This is really great news, in that by changing the size of the plate we might be able to affect a child’s portion size without them even really being aware!

I remember that our kids all had children’s bowls, plates and cups that they loved to use and eventually they either broke, got lost, or we just decided to have everyone eat off of the same plates. But, maybe it would make more sense to continue to have our children use child sized plates until they reach puberty?  Certainly seems that it wouldn’t hurt and if schools did the same thing we might be able to impact some of the obesity problem by just changing one behavior.  It is definitely worth trying!

Daily Dose

Family Dinners Help Fight Obesity

1.15 to read

Sadly, the problem with obesity in America does not seem to be going away, and is not even improving!! The latest data shows that adult obesity rates have risen in 23 states in 2009 and the trend continued through 2010 and 2011.

Obesity and the problems associated with it, type 2 diabetes, heart disease, joint problems etc. begin in childhood. If we cannot change our children’s eating and exercise habits we have no hope of stemming the tide of ongoing obesity. By 2020 the headlines might read, “Obesity rising in all 50 states” with the majority of the population dealing with this crisis. In that vein we must not only begin modeling better eating habits for our children, but do so by returning to the idea of family meals. Family meals were the “norm” when I was growing up. We were fortunate to have breakfast and dinner at home each day and we were expected to be present for those meals. I know it was hard for my mother to do this as she worked when I was young, and my father travelled a great deal of the time. But parental sacrifice has not changed over time, and we all know that we will often do things “just for the kids”. The good thing about preparing meals these days is that the grocery stores have made it quite easy for even a very busy family to be able to prepare a “home cooked” meal. All of the chains have rotisserie chickens available and also offer prepackaged meats such as meat loaf, pre-made hamburger patties, or fish filets. The salads are also prepackaged and you can even buy fruit already cut up. I am “thrifty” and don’t mind making my own hamburger patties or cutting up fruit, but picking up a chicken on the way home from work is often a quick way to begin a dinner. The chicken can be used in a salad or used as a main course. We parents just have to be a little more inclined to drive through the grocery store rather than the fast food restaurant. I am still convinced that our children will eat what we prepare and gather together for meals if that becomes the norm once again. Our kids are busy too, and they will appreciate knowing that dinner will be there every night, and that it will be healthy. Leading by example is the best way to begin. We can’t afford not to try! That’s your daily dose, we’ll chat again tomorrow. Send your question or comment to Dr. Sue!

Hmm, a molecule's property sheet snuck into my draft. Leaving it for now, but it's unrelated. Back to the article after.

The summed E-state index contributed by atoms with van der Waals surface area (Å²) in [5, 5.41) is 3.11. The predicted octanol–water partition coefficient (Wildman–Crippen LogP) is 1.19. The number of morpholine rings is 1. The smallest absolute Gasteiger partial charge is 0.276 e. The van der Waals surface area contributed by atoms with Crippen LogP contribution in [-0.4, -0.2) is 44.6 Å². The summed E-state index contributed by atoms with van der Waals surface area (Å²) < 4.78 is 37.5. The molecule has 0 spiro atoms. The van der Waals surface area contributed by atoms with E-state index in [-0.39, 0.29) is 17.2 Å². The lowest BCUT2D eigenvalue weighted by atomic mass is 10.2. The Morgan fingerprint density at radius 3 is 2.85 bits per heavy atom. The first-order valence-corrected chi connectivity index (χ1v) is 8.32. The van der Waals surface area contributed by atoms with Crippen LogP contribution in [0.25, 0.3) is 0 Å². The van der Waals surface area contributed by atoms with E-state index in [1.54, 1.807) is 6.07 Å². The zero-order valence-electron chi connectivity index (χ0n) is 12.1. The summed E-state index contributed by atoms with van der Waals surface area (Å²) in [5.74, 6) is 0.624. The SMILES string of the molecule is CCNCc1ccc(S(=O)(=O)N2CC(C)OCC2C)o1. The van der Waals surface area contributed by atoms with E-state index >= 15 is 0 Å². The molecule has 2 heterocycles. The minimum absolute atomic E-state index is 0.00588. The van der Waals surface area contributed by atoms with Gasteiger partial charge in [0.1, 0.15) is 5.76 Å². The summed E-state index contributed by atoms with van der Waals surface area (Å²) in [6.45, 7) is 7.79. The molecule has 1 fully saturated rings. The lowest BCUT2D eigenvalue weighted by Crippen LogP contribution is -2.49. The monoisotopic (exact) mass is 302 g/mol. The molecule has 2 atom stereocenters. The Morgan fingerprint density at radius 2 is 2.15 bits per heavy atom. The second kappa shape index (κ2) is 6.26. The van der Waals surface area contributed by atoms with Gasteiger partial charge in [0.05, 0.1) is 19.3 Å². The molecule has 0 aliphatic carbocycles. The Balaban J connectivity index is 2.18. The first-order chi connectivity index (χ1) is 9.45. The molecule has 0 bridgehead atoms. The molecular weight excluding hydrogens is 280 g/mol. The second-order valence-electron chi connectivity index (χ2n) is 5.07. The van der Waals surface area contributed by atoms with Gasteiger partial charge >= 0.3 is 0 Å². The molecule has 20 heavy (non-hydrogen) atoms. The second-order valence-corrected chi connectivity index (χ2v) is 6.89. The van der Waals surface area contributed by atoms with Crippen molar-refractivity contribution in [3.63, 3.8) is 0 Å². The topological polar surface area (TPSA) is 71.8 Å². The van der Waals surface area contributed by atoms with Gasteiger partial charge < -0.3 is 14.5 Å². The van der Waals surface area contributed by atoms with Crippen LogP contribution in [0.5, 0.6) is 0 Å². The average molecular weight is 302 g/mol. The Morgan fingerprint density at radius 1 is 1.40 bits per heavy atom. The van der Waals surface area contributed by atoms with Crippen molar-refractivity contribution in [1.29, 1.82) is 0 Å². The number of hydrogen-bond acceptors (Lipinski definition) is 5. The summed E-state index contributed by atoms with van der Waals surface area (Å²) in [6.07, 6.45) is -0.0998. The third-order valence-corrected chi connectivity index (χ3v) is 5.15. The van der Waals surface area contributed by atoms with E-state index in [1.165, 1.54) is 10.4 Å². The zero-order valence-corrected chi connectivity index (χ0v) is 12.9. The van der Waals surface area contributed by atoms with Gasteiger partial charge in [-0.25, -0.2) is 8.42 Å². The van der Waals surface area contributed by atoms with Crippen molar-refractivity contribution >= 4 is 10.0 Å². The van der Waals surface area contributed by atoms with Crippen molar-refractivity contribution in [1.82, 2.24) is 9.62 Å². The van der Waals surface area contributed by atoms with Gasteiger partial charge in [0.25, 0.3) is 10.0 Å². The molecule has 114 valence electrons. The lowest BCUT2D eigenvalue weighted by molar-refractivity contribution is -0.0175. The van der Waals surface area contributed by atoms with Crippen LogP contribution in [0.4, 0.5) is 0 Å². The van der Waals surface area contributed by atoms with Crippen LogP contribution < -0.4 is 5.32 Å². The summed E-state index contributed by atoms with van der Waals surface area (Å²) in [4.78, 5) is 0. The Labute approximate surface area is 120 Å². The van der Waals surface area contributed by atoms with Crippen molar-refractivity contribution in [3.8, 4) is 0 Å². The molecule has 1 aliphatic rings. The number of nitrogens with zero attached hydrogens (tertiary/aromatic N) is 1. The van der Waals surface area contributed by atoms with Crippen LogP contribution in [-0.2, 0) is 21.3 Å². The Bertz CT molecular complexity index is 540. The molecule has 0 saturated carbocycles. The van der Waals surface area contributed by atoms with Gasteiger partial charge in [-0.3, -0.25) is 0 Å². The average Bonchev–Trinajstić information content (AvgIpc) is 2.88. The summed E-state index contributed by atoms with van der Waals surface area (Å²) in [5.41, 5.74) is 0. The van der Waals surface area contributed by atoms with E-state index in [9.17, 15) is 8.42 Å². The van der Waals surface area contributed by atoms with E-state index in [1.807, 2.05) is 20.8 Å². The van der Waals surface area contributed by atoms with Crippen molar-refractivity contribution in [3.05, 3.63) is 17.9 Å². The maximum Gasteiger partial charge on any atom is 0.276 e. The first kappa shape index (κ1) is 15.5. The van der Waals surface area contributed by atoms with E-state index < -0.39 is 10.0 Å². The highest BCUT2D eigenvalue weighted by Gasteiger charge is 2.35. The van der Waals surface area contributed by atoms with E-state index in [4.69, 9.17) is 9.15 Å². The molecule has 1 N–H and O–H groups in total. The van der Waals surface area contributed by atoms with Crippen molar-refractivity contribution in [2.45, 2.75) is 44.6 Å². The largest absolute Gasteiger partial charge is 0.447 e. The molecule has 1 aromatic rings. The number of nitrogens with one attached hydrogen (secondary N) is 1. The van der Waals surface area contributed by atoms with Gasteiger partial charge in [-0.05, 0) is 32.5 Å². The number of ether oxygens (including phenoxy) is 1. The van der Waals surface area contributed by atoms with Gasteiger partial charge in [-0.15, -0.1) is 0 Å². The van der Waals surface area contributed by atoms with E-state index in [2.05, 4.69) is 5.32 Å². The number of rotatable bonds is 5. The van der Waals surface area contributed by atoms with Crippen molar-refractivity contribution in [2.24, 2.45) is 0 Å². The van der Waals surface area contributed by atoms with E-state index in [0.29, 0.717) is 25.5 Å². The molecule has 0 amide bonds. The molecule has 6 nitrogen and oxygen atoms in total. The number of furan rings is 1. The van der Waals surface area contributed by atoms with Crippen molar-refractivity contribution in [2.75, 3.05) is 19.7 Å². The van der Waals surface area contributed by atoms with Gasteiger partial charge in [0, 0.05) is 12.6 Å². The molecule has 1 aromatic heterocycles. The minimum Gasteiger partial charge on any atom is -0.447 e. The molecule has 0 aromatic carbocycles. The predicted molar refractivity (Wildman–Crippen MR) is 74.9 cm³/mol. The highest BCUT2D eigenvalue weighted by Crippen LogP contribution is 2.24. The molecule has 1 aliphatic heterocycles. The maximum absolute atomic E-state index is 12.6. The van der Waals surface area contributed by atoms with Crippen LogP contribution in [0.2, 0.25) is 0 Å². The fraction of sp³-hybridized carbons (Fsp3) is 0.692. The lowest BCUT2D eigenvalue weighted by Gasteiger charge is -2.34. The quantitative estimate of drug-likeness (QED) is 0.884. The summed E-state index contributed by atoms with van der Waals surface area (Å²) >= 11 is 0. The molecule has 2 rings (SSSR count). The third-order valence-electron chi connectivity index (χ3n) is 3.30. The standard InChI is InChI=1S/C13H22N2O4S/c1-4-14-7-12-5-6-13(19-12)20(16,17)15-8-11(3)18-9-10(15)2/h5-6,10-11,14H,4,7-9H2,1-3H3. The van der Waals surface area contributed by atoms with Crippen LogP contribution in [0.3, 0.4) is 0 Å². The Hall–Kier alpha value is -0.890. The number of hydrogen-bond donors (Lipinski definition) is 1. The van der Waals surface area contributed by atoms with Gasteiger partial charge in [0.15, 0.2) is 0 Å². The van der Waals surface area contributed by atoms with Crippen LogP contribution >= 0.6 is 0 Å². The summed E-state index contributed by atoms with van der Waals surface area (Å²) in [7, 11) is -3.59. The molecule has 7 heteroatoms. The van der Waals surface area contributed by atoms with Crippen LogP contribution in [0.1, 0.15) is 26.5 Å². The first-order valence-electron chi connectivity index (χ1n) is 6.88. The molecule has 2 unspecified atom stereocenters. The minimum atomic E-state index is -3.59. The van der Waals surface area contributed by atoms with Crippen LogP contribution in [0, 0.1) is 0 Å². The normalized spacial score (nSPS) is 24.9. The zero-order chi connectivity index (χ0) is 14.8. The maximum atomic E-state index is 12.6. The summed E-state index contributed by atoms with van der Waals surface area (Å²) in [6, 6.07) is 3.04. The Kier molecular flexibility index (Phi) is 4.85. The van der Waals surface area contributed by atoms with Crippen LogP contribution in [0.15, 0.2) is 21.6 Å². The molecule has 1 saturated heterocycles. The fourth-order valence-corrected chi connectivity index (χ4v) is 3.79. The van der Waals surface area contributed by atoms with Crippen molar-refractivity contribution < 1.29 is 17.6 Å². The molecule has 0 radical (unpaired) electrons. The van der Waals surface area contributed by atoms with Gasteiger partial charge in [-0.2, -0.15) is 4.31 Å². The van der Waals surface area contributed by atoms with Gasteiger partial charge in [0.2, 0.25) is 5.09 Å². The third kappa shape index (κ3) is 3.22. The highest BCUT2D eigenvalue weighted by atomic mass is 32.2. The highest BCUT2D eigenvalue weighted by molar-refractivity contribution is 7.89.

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DR SUE'S DAILY DOSE

New report says not enough babies are getting much needed tummy time!

DR SUE'S DAILY DOSE

New report says not enough babies are getting much needed tummy time!